A doctor in New York celebrated her birthday by executing a special deed for COVID-19 patients who may be recovering or dying in isolation.
Dr. Ee Tay, chief of the pediatric ER at Bellevue Hospital in New York City, learned from her colleagues that those who have passed away from COVID-19 had no means to communicate to the outside world, reports People.
According to Dr. Tay, restrictions put in place to stop the spread of the virus prevent friends or family members from visiting their loved ones in the hospital.
“To have that support, and know that your family is near and thinking of you, I think that’s really important for recovery,” Dr. Tay was quoted as saying. “And [to know] that you’re not alone or you’re not dying alone.”
Dr. Tay explained that being able to communicate with the outside world is important as a form of closure for both the patients and their loved ones.
“Since you can’t have somebody physically being there, this is the next best thing,” she tells People. “Even though the patients can’t necessarily speak to the family members, the family members [can] perhaps bid them goodbye and [send] well wishes and words of comfort during that time.”
This prompted her to look online to find tablets that patients could use for video chatting with their loved ones. Dr. Tay launched her plea on social media over a week before her birthday on April 8. With some help from Bank of New York Mellon, Dr. Tay was able to donate about 650 tablets to NYC Health + Hospitals/Bellevue, including Bellevue Hospital as well as other local hospitals.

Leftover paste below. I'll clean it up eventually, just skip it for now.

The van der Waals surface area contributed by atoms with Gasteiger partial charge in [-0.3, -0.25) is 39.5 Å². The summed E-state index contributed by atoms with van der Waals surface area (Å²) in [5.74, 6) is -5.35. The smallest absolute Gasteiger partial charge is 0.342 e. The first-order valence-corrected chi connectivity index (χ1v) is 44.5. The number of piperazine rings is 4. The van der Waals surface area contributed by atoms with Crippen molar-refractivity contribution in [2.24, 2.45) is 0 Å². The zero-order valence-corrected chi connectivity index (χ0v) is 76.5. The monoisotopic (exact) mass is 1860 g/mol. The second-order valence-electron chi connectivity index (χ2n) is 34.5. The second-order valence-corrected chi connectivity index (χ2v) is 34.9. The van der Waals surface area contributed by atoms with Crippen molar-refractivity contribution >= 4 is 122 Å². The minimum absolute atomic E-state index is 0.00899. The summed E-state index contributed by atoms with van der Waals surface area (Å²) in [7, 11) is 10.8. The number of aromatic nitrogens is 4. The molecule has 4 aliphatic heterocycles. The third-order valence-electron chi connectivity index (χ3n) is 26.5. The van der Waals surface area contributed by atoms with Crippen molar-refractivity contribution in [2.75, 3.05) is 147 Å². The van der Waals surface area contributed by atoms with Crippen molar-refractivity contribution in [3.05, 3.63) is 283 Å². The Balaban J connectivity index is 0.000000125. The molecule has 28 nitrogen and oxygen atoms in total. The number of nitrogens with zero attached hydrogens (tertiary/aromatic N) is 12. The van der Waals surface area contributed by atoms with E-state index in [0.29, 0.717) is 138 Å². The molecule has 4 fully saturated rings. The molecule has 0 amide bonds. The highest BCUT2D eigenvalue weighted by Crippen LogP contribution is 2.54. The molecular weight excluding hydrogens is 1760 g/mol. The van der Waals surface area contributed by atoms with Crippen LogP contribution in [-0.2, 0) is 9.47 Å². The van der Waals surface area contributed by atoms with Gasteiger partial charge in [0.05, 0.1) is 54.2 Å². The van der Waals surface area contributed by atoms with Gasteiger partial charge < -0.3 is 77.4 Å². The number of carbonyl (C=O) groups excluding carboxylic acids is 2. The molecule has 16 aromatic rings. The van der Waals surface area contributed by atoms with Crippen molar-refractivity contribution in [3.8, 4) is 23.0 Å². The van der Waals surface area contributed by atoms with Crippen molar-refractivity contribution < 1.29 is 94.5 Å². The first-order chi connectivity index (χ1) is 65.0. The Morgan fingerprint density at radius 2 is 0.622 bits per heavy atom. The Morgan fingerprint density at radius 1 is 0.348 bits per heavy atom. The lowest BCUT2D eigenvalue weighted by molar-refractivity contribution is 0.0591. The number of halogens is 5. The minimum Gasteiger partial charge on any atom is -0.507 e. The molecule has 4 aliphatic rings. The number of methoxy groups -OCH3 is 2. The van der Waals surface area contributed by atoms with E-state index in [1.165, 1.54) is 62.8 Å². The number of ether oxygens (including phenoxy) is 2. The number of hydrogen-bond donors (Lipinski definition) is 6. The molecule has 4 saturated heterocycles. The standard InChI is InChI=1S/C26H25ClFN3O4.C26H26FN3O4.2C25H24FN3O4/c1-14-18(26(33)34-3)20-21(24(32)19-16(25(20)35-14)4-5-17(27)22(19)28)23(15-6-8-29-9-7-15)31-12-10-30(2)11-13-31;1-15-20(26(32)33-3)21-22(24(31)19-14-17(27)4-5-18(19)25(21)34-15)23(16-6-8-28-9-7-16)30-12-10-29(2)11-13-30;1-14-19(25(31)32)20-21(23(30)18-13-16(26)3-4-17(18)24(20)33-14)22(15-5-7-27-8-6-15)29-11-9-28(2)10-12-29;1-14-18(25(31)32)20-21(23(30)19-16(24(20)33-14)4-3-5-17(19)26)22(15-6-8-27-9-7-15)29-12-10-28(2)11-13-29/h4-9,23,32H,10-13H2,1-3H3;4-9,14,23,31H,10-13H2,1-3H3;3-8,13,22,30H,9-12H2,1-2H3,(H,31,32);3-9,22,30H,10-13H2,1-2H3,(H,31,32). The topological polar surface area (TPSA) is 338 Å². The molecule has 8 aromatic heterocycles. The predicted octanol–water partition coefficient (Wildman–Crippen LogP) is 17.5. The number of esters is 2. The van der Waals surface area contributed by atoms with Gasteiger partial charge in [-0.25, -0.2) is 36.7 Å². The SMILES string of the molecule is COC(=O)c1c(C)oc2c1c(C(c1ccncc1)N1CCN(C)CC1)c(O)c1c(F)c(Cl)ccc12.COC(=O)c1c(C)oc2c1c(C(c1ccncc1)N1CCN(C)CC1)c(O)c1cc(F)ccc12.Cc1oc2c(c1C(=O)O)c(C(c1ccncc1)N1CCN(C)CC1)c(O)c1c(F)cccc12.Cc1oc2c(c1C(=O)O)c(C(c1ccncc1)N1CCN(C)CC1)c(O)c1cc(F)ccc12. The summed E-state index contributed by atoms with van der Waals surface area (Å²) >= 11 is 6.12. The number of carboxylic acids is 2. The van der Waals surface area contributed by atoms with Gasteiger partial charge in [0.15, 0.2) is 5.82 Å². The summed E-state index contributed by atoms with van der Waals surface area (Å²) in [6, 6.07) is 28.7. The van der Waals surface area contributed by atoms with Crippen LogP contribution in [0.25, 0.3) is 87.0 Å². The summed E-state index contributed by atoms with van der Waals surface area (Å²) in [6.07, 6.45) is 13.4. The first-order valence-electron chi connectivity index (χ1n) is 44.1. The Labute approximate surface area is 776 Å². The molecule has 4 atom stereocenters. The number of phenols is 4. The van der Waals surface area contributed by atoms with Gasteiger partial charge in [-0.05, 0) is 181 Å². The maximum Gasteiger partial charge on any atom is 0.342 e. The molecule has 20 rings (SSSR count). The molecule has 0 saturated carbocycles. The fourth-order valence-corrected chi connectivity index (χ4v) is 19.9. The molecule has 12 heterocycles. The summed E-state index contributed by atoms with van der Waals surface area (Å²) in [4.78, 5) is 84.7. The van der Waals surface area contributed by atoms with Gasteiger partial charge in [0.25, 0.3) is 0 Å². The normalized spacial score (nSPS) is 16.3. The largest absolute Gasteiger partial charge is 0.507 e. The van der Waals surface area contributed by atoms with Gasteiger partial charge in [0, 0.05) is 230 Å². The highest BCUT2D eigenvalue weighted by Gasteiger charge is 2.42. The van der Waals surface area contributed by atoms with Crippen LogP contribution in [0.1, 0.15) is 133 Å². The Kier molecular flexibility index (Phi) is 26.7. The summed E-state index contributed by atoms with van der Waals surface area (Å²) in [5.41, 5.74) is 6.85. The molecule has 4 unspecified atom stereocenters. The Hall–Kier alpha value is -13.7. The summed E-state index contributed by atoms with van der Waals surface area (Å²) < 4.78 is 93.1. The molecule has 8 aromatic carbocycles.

When Dr. Tay first made the call for donations on Facebook with the initial goal of 150 tablets, her friends helped her collect an assortment of 50 new and used iPads and Amazon Kindles.
The Bank of New York Mellon eventually donated 600 additional tablets after learning about the initiative from Tay’s friend. From the donation, 150 went to Bellevue, and 60 each went to Elmhurst and Jacobi.
Dr. Tay wants to donate the leftover tablets to other public hospitals and nursing homes in the city as well as some families in poor communities. She is looking into providing more assistance to “underrepresented” immigrants with hospitalized loved ones so they can communicate from home.
Dr. Tay noted that these people “rely on jobs currently that are not there, and they can’t pay their bills.”
“A lot don’t have access to WiFi or a tablet. If they have an inability to have access to any of these devices, I am hoping the ones that I have collected from my network will be able to help and assist them,” she added.
Feature Image via ee.tay